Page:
A heat alert system is being tested in health clinics across the U.S. this summer in an effort to deliver timely and locally relevant data to health professionals, who can use this information to cut down on heat-related illnesses and save lives in vulnerable communities when heat and humidity soar.
The system, developed by researchers at Harvard University and the nonprofit research group Climate Central, is designed to go beyond existing weather forecasts and text-based alerts to provide more detailed warnings, as well as customizable tools and resources for health providers and their patients.
Unlike traditional forecasts that provide general information on an area’s temperature and humidity, the newly launched email alert system identifies potentially dangerous conditions by taking into account a community’s specific risks and vulnerabilities, like access to air conditioning or the prevalence of certain pre-existing health conditions.
Currently 17 clinics across the country are participating in the pilot program. The idea is to provide reliable alerts to health care providers a few days in advance, when heat waves are on the horizon. The early notice allows time for doctors to reach out to patients who are especially vulnerable and to prepare their facilities for upticks in heat-related emergencies.
Doctors who are taking part in the pilot program said the system could tackle some of the biggest threats from extreme heat, which causes more deaths each year in the United States than any other type of weather event. Doctors can use the toolkit to develop heat action plans that incorporate a patient’s job, economic situation and medical history.
“It helps you set out a very specific plan that goes beyond saying, ‘drink a lot of water and sit in the shade,’” said Dr. Sara Fernandez, an internal medicine physician at San José Clinic in Houston, where she has been a volunteer for more than nine years.
San José Clinic, a charity-run facility that caters to low-income or uninsured people in and around Houston, was one of the first places to test out the alert system. Texas and huge swaths of the South and Southwest have been gripped for weeks on end by unrelenting and intense heat waves this summer.
Dr. Adlia Ebeid, chief clinical officer at San José Clinic, said the new heat alert system allows doctors to be more proactive when extreme temperatures are in the forecast. The goal in adopting such a tool, Ebeid said, is “saving people from ending up in the emergency room, hopefully — and ultimately, saving lives.”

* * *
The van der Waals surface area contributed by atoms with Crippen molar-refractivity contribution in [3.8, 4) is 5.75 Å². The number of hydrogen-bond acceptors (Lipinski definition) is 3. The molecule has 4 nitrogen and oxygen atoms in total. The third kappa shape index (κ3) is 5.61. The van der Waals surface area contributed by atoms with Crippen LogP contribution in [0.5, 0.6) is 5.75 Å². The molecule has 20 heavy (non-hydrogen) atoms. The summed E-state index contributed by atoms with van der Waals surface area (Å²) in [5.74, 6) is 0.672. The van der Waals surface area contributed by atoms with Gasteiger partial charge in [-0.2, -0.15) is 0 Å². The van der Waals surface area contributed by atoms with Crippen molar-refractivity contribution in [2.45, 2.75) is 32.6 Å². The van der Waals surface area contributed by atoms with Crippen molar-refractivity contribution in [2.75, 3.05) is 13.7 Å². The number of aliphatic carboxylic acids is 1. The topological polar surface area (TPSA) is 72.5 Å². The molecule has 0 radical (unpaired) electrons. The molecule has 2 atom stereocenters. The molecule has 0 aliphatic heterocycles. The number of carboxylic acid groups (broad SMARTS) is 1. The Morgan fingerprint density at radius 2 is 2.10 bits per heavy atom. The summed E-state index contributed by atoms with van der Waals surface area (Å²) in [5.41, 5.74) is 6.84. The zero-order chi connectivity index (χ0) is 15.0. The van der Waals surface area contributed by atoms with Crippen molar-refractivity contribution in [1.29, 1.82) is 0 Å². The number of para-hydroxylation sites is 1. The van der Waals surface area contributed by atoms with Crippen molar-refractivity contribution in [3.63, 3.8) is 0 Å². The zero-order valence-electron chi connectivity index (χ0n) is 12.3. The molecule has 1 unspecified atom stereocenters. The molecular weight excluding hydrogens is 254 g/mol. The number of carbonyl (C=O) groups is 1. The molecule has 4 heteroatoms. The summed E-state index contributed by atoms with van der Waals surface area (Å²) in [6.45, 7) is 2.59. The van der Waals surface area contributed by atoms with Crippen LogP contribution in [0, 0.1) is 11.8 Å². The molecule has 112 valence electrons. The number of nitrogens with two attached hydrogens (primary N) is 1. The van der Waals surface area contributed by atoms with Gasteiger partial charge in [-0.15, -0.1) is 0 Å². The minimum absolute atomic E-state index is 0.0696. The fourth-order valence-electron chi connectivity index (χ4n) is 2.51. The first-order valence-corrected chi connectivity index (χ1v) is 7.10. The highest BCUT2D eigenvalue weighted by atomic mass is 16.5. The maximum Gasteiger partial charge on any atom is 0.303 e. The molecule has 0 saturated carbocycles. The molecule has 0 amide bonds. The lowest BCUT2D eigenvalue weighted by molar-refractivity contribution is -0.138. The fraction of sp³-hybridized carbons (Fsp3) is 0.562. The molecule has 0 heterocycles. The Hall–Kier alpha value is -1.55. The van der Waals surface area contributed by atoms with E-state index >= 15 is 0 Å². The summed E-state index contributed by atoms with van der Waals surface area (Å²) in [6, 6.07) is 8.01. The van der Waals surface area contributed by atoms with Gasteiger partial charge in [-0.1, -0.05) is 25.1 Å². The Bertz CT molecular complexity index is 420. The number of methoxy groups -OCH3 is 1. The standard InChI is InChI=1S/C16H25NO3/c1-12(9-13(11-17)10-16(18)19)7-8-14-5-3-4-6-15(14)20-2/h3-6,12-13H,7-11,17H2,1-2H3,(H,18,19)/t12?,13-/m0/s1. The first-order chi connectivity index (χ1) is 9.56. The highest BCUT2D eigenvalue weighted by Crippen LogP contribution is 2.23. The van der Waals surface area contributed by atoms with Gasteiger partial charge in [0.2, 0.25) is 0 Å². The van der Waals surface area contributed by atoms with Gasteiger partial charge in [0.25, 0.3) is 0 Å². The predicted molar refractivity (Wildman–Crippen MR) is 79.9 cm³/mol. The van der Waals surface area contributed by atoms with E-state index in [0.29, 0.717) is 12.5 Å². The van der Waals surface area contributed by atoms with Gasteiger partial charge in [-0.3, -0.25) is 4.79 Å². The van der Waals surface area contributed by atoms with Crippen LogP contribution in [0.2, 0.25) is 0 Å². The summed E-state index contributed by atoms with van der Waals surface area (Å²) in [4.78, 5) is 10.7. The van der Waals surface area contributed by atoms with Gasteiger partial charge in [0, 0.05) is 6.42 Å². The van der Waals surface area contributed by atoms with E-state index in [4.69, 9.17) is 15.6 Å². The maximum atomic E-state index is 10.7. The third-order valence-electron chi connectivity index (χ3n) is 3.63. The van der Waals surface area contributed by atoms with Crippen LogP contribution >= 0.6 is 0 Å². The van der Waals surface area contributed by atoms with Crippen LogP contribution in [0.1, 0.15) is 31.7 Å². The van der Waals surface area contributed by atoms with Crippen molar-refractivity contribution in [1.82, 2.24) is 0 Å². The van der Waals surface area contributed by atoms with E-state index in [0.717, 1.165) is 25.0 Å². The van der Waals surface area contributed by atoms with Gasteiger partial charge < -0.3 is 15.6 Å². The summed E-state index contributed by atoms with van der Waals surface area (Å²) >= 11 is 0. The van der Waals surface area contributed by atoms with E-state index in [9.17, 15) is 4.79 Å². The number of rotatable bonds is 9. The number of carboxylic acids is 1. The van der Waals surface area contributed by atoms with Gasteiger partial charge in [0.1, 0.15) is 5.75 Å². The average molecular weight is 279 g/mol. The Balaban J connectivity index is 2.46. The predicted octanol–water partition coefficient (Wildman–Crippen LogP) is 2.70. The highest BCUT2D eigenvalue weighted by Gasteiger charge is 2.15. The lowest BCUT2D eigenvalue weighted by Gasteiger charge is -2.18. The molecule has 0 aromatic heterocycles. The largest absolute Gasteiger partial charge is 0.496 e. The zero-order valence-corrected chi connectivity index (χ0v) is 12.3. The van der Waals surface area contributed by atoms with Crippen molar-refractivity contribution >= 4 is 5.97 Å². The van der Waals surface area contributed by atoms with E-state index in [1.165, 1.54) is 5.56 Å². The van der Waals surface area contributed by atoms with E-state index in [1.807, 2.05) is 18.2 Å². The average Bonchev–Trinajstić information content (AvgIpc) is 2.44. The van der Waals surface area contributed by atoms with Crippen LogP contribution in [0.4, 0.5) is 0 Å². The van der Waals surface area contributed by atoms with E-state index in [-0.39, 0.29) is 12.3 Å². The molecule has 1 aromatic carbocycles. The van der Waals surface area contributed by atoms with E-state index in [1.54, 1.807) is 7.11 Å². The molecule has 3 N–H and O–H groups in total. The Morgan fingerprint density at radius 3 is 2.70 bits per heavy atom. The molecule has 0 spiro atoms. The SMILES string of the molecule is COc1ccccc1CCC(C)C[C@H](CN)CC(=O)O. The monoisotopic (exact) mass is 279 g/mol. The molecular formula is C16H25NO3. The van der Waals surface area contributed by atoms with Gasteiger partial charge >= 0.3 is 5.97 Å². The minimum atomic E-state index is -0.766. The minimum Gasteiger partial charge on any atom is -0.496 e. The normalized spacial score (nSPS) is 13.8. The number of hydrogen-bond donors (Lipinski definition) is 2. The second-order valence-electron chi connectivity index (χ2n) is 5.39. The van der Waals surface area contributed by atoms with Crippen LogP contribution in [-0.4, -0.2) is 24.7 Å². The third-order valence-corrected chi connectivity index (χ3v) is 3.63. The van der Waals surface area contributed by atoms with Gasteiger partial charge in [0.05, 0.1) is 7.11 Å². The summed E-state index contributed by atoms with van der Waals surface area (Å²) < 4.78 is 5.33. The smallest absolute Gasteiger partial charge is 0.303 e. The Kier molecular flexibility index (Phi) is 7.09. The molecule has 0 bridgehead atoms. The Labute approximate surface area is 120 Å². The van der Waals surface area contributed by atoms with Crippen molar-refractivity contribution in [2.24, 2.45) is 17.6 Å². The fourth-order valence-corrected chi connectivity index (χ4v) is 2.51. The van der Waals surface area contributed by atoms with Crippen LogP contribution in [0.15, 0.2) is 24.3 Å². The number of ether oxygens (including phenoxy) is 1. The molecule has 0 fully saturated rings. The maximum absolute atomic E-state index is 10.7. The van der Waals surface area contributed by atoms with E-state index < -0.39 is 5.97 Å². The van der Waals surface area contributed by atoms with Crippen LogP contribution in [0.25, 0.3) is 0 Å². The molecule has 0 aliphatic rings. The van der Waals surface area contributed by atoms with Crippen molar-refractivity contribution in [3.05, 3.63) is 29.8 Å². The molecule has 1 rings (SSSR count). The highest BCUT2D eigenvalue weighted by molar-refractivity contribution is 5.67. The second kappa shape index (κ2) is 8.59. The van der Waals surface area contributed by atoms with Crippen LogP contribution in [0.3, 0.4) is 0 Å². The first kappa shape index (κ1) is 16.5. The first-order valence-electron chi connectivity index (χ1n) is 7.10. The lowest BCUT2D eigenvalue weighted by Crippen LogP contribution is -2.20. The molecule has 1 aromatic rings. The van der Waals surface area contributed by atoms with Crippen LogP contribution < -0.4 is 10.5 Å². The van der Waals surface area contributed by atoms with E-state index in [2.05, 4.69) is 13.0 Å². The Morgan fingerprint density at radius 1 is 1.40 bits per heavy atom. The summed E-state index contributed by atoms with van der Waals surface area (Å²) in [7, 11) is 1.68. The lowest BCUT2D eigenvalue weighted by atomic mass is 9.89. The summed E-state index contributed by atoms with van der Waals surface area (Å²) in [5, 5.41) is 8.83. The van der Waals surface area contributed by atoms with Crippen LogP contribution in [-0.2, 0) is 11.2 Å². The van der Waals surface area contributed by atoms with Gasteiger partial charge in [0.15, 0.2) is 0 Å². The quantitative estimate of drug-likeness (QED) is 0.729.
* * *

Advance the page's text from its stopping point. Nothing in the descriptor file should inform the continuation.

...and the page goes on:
Oscar Ramirez, a construction worker who lives in Cypress, Texas, a suburb located roughly two dozen miles from downtown Houston, benefited from the more personalized care that can come out of the new alert system.
Ramirez said he has been struggling with the unforgiving heat this summer and recently fainted while on the job. Last month he was also forced to miss a week of work due to heat-related health issues.
In a recent appointment with Fernandez at San José Clinic, Ramirez was taught about symptoms of heat-related illnesses, ways he can incorporate water breaks and time in the shade while working, and even how to detect signs of dehydration in the color of his urine.
The system is designed to be widely used around the country, but focuses on health risks and impacts within local communities.
“It’s very focused on the temperatures that are likely to be stressful for people in the places where they live,” said Andrew Pershing, vice president for science at Climate Central.
For instance, in parts of the country that historically have not had as much exposure to extreme temperatures, the threshold for dangerously hot conditions may be at lower temperatures compared to regions like the South or the Southwest.
The system also considers the needs of different communities and their demographic makeup, Pershing added. Alerts will include resources and health information for doctors and patients in areas where air conditioning is less common in homes, or for clinics that cater to patients with certain illnesses and pre-existing conditions, he said.
The heat alert system could be particularly useful for doctors and patients in low-income and underserved communities, Pershing said.
“Those are the people who are much more vulnerable, who aren’t necessarily going to have air conditioning, who aren’t necessarily going to have somebody looking out for them, who may have lots of other stresses in their life that make them more vulnerable,” he said.
The alerts are meant to be customized and thus directly applicable for doctors working in their communities.
“The alert system triggers providers at front-line clinics to access an online toolkit, which provides information to providers, patients and administrators of what to do with specific plans in extreme weather, such as extreme heat,” said Dr. Sara Fernandez, an internal medicine physician at San José Clinic, where she has been a volunteer for more than nine years.
For places like San José Clinic, which operates on grants and philanthropic donations and does not bill its patients, the heat alerts can be enormously helpful, Ebeid said.
“To have someone who’s actually sitting there behind the scenes forecasting and giving us the alerts and giving us the advice alleviates such a huge burden off of the day-to-day ... so we can focus on patient care,” she said.
The system, once rolled out on a greater scale, can also fill gaps at the intersection of weather forecasting and public health, which could be particularly valuable in a warming world where heat waves are expected to be more frequent, more intense and longer-lasting.
“Heat is such a challenging thing,” Pershing said. “We don’t evacuate for heat the way we do for a hurricane. It’s this pervasive pressure. We all sort of feel like we can deal with it until all of a sudden you can’t.”
Denise Chow reported from New York City, and Carlos P. Beltran from Houston.